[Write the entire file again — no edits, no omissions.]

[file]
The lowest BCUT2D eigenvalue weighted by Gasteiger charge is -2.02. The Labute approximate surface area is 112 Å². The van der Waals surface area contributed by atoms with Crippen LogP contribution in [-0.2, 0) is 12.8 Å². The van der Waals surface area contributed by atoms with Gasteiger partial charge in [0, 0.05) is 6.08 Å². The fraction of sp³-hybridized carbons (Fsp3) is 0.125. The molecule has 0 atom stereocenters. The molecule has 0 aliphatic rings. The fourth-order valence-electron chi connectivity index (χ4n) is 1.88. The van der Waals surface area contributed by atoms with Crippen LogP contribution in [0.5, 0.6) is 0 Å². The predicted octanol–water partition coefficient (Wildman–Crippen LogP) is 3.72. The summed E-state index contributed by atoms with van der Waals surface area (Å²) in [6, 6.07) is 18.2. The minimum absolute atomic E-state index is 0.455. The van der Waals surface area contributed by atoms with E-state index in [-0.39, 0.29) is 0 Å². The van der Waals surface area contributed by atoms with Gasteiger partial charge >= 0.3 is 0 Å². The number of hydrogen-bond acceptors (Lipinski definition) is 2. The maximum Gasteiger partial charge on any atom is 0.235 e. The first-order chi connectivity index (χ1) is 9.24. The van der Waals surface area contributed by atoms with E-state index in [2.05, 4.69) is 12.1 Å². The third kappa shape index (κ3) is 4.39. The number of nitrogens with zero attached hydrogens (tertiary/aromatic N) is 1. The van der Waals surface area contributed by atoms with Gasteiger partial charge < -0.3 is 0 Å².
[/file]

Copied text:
The lowest BCUT2D eigenvalue weighted by Gasteiger charge is -2.02. The Labute approximate surface area is 112 Å². The van der Waals surface area contributed by atoms with Crippen LogP contribution in [-0.2, 0) is 12.8 Å². The van der Waals surface area contributed by atoms with Gasteiger partial charge in [0, 0.05) is 6.08 Å². The fraction of sp³-hybridized carbons (Fsp3) is 0.125. The molecule has 0 atom stereocenters. The molecule has 0 aliphatic rings. The fourth-order valence-electron chi connectivity index (χ4n) is 1.88. The van der Waals surface area contributed by atoms with Crippen LogP contribution in [0.5, 0.6) is 0 Å². The predicted octanol–water partition coefficient (Wildman–Crippen LogP) is 3.72. The summed E-state index contributed by atoms with van der Waals surface area (Å²) in [6, 6.07) is 18.2. The minimum absolute atomic E-state index is 0.455. The van der Waals surface area contributed by atoms with E-state index in [-0.39, 0.29) is 0 Å². The van der Waals surface area contributed by atoms with Gasteiger partial charge >= 0.3 is 0 Å². The number of hydrogen-bond acceptors (Lipinski definition) is 2. The maximum Gasteiger partial charge on any atom is 0.235 e. The first-order chi connectivity index (χ1) is 9.24. The van der Waals surface area contributed by atoms with E-state index in [2.05, 4.69) is 12.1 Å². The third kappa shape index (κ3) is 4.39. The number of nitrogens with zero attached hydrogens (tertiary/aromatic N) is 1. The van der Waals surface area contributed by atoms with Gasteiger partial charge < -0.3 is 0 Å².